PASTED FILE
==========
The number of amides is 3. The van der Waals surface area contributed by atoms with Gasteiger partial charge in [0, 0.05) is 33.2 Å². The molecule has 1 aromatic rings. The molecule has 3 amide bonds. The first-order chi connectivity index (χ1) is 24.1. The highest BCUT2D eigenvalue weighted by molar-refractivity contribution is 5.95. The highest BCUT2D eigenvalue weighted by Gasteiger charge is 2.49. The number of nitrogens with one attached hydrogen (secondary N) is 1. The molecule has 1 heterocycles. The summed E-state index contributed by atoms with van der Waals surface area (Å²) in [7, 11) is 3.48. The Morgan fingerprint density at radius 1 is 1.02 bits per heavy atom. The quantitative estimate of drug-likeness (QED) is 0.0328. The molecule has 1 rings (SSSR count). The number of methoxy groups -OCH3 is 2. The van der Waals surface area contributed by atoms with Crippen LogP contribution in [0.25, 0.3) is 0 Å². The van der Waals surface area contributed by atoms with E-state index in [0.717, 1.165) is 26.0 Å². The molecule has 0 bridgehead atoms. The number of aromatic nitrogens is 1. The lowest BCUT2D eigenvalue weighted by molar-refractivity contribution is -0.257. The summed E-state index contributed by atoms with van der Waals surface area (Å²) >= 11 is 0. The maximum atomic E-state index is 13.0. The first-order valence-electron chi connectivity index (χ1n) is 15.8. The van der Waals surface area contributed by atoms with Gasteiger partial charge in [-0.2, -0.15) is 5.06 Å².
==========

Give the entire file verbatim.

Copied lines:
The number of amides is 3. The van der Waals surface area contributed by atoms with Gasteiger partial charge in [0, 0.05) is 33.2 Å². The molecule has 1 aromatic rings. The molecule has 3 amide bonds. The first-order chi connectivity index (χ1) is 24.1. The highest BCUT2D eigenvalue weighted by molar-refractivity contribution is 5.95. The highest BCUT2D eigenvalue weighted by Gasteiger charge is 2.49. The number of nitrogens with one attached hydrogen (secondary N) is 1. The molecule has 1 heterocycles. The summed E-state index contributed by atoms with van der Waals surface area (Å²) in [7, 11) is 3.48. The Morgan fingerprint density at radius 1 is 1.02 bits per heavy atom. The quantitative estimate of drug-likeness (QED) is 0.0328. The molecule has 1 rings (SSSR count). The number of methoxy groups -OCH3 is 2. The van der Waals surface area contributed by atoms with Crippen LogP contribution in [0.25, 0.3) is 0 Å². The van der Waals surface area contributed by atoms with E-state index in [0.717, 1.165) is 26.0 Å². The molecule has 0 bridgehead atoms. The number of aromatic nitrogens is 1. The lowest BCUT2D eigenvalue weighted by molar-refractivity contribution is -0.257. The summed E-state index contributed by atoms with van der Waals surface area (Å²) >= 11 is 0. The maximum atomic E-state index is 13.0. The first-order valence-electron chi connectivity index (χ1n) is 15.8. The van der Waals surface area contributed by atoms with Gasteiger partial charge in [-0.2, -0.15) is 5.06 Å².